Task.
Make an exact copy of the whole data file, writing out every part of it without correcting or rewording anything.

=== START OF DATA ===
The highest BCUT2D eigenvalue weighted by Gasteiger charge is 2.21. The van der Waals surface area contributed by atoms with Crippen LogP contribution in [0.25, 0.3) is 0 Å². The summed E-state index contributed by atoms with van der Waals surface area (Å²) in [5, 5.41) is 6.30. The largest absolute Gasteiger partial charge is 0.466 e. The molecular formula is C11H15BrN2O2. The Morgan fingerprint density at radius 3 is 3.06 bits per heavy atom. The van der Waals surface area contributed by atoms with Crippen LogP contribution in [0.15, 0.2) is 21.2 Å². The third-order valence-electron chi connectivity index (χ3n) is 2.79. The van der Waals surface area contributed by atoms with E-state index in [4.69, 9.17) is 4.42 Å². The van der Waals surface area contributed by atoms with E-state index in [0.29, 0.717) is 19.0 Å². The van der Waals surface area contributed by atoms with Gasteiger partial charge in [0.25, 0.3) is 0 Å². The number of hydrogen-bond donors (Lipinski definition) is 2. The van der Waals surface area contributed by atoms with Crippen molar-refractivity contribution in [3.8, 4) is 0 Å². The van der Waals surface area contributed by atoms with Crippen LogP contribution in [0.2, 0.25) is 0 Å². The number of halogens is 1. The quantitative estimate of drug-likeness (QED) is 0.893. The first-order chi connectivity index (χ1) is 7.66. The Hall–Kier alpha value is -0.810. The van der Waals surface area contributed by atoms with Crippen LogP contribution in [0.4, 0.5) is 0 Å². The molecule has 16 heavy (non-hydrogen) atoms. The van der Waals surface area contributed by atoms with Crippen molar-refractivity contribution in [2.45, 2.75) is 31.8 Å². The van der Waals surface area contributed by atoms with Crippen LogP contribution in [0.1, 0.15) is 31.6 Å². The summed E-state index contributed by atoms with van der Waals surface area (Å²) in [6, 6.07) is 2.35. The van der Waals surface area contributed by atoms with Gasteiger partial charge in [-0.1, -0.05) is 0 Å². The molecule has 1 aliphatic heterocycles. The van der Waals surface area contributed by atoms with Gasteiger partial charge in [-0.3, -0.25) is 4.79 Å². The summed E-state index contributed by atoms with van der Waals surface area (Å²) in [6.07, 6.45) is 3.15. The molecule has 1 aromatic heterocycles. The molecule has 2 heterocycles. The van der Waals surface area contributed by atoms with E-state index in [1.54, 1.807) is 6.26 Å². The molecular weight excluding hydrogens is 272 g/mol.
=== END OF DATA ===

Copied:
The highest BCUT2D eigenvalue weighted by Gasteiger charge is 2.21. The van der Waals surface area contributed by atoms with Crippen LogP contribution in [0.25, 0.3) is 0 Å². The summed E-state index contributed by atoms with van der Waals surface area (Å²) in [5, 5.41) is 6.30. The largest absolute Gasteiger partial charge is 0.466 e. The molecular formula is C11H15BrN2O2. The Morgan fingerprint density at radius 3 is 3.06 bits per heavy atom. The van der Waals surface area contributed by atoms with Crippen LogP contribution in [0.15, 0.2) is 21.2 Å². The third-order valence-electron chi connectivity index (χ3n) is 2.79. The van der Waals surface area contributed by atoms with E-state index in [4.69, 9.17) is 4.42 Å². The van der Waals surface area contributed by atoms with E-state index in [0.29, 0.717) is 19.0 Å². The van der Waals surface area contributed by atoms with Gasteiger partial charge in [0.25, 0.3) is 0 Å². The number of hydrogen-bond donors (Lipinski definition) is 2. The van der Waals surface area contributed by atoms with Crippen molar-refractivity contribution in [3.8, 4) is 0 Å². The van der Waals surface area contributed by atoms with Crippen LogP contribution in [0.2, 0.25) is 0 Å². The number of halogens is 1. The quantitative estimate of drug-likeness (QED) is 0.893. The first-order chi connectivity index (χ1) is 7.66. The Hall–Kier alpha value is -0.810. The van der Waals surface area contributed by atoms with Crippen LogP contribution in [0.4, 0.5) is 0 Å². The molecule has 16 heavy (non-hydrogen) atoms. The van der Waals surface area contributed by atoms with Crippen molar-refractivity contribution in [2.45, 2.75) is 31.8 Å². The van der Waals surface area contributed by atoms with Crippen LogP contribution in [0.1, 0.15) is 31.6 Å². The summed E-state index contributed by atoms with van der Waals surface area (Å²) in [6, 6.07) is 2.35. The van der Waals surface area contributed by atoms with Gasteiger partial charge in [-0.1, -0.05) is 0 Å². The molecule has 1 aliphatic heterocycles. The van der Waals surface area contributed by atoms with Gasteiger partial charge in [-0.3, -0.25) is 4.79 Å². The summed E-state index contributed by atoms with van der Waals surface area (Å²) in [6.07, 6.45) is 3.15. The molecule has 1 aromatic heterocycles. The molecule has 2 heterocycles. The van der Waals surface area contributed by atoms with E-state index in [1.54, 1.807) is 6.26 Å². The molecular weight excluding hydrogens is 272 g/mol.